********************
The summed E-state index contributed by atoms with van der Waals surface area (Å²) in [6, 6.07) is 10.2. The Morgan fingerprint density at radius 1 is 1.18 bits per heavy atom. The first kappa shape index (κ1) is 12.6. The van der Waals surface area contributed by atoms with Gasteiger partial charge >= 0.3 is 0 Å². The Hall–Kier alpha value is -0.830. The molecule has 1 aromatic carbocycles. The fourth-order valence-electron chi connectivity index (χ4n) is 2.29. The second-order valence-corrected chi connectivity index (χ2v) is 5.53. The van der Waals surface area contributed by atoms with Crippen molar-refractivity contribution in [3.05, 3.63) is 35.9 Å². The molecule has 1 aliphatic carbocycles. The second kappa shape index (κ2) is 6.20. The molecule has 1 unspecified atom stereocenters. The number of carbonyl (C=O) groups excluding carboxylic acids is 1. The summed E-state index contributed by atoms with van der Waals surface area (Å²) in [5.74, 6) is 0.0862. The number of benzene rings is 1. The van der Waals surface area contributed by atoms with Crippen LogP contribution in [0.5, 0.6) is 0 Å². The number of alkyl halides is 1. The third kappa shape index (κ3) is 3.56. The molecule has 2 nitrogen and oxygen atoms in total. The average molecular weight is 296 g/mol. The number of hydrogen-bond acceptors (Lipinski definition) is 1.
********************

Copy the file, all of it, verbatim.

The summed E-state index contributed by atoms with van der Waals surface area (Å²) in [6, 6.07) is 10.2. The Morgan fingerprint density at radius 1 is 1.18 bits per heavy atom. The first kappa shape index (κ1) is 12.6. The van der Waals surface area contributed by atoms with Gasteiger partial charge >= 0.3 is 0 Å². The Hall–Kier alpha value is -0.830. The molecule has 1 aromatic carbocycles. The fourth-order valence-electron chi connectivity index (χ4n) is 2.29. The second-order valence-corrected chi connectivity index (χ2v) is 5.53. The van der Waals surface area contributed by atoms with Crippen molar-refractivity contribution in [3.05, 3.63) is 35.9 Å². The molecule has 1 aliphatic carbocycles. The second kappa shape index (κ2) is 6.20. The molecule has 1 unspecified atom stereocenters. The number of carbonyl (C=O) groups excluding carboxylic acids is 1. The summed E-state index contributed by atoms with van der Waals surface area (Å²) in [5.74, 6) is 0.0862. The number of benzene rings is 1. The van der Waals surface area contributed by atoms with Crippen LogP contribution in [0.5, 0.6) is 0 Å². The number of alkyl halides is 1. The third kappa shape index (κ3) is 3.56. The molecule has 2 nitrogen and oxygen atoms in total. The average molecular weight is 296 g/mol. The number of hydrogen-bond acceptors (Lipinski definition) is 1.